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Publication numberUS7628191 B2
Publication typeGrant
Application numberUS 11/490,104
Publication dateDec 8, 2009
Filing dateJul 21, 2006
Priority dateSep 4, 2002
Fee statusLapsed
Also published asUS7101453, US20040216805, US20060257519
Publication number11490104, 490104, US 7628191 B2, US 7628191B2, US-B2-7628191, US7628191 B2, US7628191B2
InventorsPaul Teufel
Original AssigneeToyota Motor Sales U.S.A., Inc.
Export CitationBiBTeX, EndNote, RefMan
External Links: USPTO, USPTO Assignment, Espacenet
Methods of media filling using pre-filled contained media volumes
US 7628191 B2
Abstract
The present invention relates to pre-filled contained media volumes and methods of media filling using pre-filled contained media volumes. In particular, the present invention relates to apparatus and methods of media filling a tooling for a fuselage using pre-filled contained media volumes. In one implementation, the pre-filled contained media volume comprises a bag formed of a porous fabric and media located in that bag. The pre-filled contained media volume is attached to a tooling prior to filling the tooling with additional media.
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Claims(37)
1. An apparatus for filling a tooling with a granular media, comprising:
a first filling component configured to fill a contained volume with a first granular media;
an attaching component configured to attach the contained volume in a portion of the tooling; and
a second filling component configured to fill the tooling with a second granular media.
2. The apparatus of claim 1, further comprising:
an identifying component configured to identify a portion of the tooling likely to form a void pocket of media when filled with media; and
wherein the attaching component is configured to attach the contained volume in the portion of the tooling likely to form a void pocket of media prior to filling the tooling with the second granular media.
3. The apparatus of claim 1, further comprising an applying component configured to apply a vacuum to the tooling.
4. The apparatus of claim 1, further comprising an applying component configured to apply air pressure to the tooling.
5. The apparatus of claim 1, wherein the contained volume comprises a flexible bag formed of a porous fabric.
6. The apparatus of claim 5, wherein the porous fabric is formed of a fiberglass cloth weave.
7. The apparatus of claim 5, wherein the porous fabric is formed of a metallic screen.
8. The apparatus of claim 5, wherein the porous fabric is formed of a plastic film.
9. The apparatus of claim 1, wherein the attaching component is configured to attach the contained volume with a bonding agent.
10. The apparatus of claim 9, wherein the bonding agent comprises RTV silicone.
11. The apparatus of claim 1, wherein the tooling is a tooling for an aircraft structure.
12. The apparatus of claim 1, wherein the first and second granular media comprise the same material.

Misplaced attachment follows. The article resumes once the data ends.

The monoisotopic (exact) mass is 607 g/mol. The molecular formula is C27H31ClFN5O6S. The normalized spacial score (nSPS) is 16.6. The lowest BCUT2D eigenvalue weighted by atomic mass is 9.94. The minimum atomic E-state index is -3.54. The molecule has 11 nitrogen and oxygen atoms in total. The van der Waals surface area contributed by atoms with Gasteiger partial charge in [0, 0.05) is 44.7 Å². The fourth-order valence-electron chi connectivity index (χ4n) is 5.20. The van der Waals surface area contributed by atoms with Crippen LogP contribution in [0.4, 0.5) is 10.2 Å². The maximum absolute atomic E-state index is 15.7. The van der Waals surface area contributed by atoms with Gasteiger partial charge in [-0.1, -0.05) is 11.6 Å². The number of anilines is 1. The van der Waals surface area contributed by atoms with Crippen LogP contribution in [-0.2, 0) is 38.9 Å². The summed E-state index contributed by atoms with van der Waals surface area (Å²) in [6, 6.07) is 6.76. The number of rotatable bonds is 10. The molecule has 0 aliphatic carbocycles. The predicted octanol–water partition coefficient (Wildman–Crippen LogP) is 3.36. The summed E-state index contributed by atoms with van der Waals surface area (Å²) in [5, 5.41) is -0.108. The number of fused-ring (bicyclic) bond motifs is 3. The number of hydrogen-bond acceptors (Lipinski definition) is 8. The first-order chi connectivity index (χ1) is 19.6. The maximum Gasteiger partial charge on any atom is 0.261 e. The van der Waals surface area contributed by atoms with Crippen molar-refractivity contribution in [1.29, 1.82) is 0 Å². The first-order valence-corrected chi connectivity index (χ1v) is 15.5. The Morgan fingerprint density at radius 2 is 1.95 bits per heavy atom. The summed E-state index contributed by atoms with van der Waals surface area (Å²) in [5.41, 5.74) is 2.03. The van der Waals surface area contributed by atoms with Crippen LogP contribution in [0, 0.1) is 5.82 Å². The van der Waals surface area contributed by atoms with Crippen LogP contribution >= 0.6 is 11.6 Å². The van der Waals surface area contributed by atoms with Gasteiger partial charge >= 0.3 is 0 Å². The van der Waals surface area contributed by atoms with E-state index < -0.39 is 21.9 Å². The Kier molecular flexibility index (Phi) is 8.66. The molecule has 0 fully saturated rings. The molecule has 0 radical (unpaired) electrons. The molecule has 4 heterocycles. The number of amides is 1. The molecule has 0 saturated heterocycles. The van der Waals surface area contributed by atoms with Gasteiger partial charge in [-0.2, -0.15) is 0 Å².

13. An apparatus for filling a tooling with a granular media, comprising:
first filling means for filling a contained volume with a first granular media;
attaching means for attaching the contained volume in a portion of the tooling; and
second filling means for filling the tooling with a second granular media.
14. An apparatus for filling a tooling with a media, comprising:
an identifying component configured to identify a portion of the tooling likely to form a void pocket of media when filled with a granular media;
a first filling component configured to fill a contained volume with a first granular media;
an attaching component configured to attach the contained volume in the portion of the tooling likely to form a void pocket of media prior to filling the tooling with a second granular media; and
a second filling component configured to fill the tooling with the second granular media.
15. The apparatus of claim 14, further comprising
an applying component configured to apply a vacuum to the tooling.
16. The apparatus of claim 14, further comprising
an applying component configured to apply air pressure to the tooling.
17. The apparatus of claim 14, wherein the contained volume comprises a flexible bag formed of a porous fabric.
18. The apparatus of claim 17, wherein the porous fabric is formed of a fiberglass cloth weave.
19. The apparatus of claim 17, wherein the porous fabric is formed of a metallic screen.
20. The apparatus of claim 17, wherein the porous fabric is formed of a plastic film.
21. The apparatus of claim 14, wherein the attaching component is configured to attach the contained volume with a bonding agent.
22. The apparatus of claim 21, wherein the bonding agent comprises RTV silicone.
23. The apparatus of claim 21, wherein the tooling is a tooling for an aircraft structure.
24. The apparatus of claim 14, wherein the first and second granular media comprise the same material.
25. An apparatus for filling a tooling with a media, comprising:
identifying means for identifying a portion of the tooling likely to form a void pocket of media when filled with a granular media;
first filling means for filling a contained volume with a first granular media;
attaching means for attaching the contained volume in the portion of the tooling likely to form a void pocket of media prior to filling the tooling with a second granular media; and
second filling means for filling the tooling with the second granular media.
26. A system for manufacturing a fuselage using a tooling, comprising:
a preparing component configured to prepare the tooling;
a first filling component configured to fill a contained volume with a first granular media;